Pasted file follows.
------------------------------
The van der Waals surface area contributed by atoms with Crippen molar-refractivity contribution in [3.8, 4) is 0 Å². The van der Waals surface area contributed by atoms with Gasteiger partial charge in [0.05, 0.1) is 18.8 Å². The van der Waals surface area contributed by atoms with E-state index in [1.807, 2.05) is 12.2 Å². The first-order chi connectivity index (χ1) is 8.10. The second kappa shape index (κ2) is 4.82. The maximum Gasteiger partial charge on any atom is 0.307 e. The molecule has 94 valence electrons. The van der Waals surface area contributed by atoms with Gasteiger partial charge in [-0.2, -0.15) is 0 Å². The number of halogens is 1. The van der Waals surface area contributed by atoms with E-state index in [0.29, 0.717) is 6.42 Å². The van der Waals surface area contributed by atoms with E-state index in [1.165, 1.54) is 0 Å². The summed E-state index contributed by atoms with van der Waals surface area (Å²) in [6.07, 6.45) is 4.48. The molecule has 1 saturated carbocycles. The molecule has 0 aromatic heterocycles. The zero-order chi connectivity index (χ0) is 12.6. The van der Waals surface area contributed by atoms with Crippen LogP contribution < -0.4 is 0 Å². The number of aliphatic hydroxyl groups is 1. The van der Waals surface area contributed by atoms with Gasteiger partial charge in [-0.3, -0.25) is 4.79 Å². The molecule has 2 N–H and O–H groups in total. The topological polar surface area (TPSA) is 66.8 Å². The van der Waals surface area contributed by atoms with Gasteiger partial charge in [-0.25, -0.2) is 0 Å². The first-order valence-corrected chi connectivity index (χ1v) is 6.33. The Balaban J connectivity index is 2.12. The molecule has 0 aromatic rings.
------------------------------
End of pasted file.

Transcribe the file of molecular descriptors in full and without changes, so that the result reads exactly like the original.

The van der Waals surface area contributed by atoms with Crippen molar-refractivity contribution in [3.8, 4) is 0 Å². The van der Waals surface area contributed by atoms with Gasteiger partial charge in [0.05, 0.1) is 18.8 Å². The van der Waals surface area contributed by atoms with E-state index in [1.807, 2.05) is 12.2 Å². The first-order chi connectivity index (χ1) is 8.10. The second kappa shape index (κ2) is 4.82. The maximum Gasteiger partial charge on any atom is 0.307 e. The molecule has 94 valence electrons. The van der Waals surface area contributed by atoms with Gasteiger partial charge in [-0.2, -0.15) is 0 Å². The number of halogens is 1. The van der Waals surface area contributed by atoms with E-state index in [0.29, 0.717) is 6.42 Å². The van der Waals surface area contributed by atoms with E-state index in [1.165, 1.54) is 0 Å². The summed E-state index contributed by atoms with van der Waals surface area (Å²) in [6.07, 6.45) is 4.48. The molecule has 1 saturated carbocycles. The molecule has 0 aromatic heterocycles. The zero-order chi connectivity index (χ0) is 12.6. The van der Waals surface area contributed by atoms with Crippen LogP contribution < -0.4 is 0 Å². The number of aliphatic hydroxyl groups is 1. The van der Waals surface area contributed by atoms with Gasteiger partial charge in [-0.3, -0.25) is 4.79 Å². The molecule has 2 N–H and O–H groups in total. The topological polar surface area (TPSA) is 66.8 Å². The van der Waals surface area contributed by atoms with Gasteiger partial charge in [-0.25, -0.2) is 0 Å². The first-order valence-corrected chi connectivity index (χ1v) is 6.33. The Balaban J connectivity index is 2.12. The molecule has 0 aromatic rings.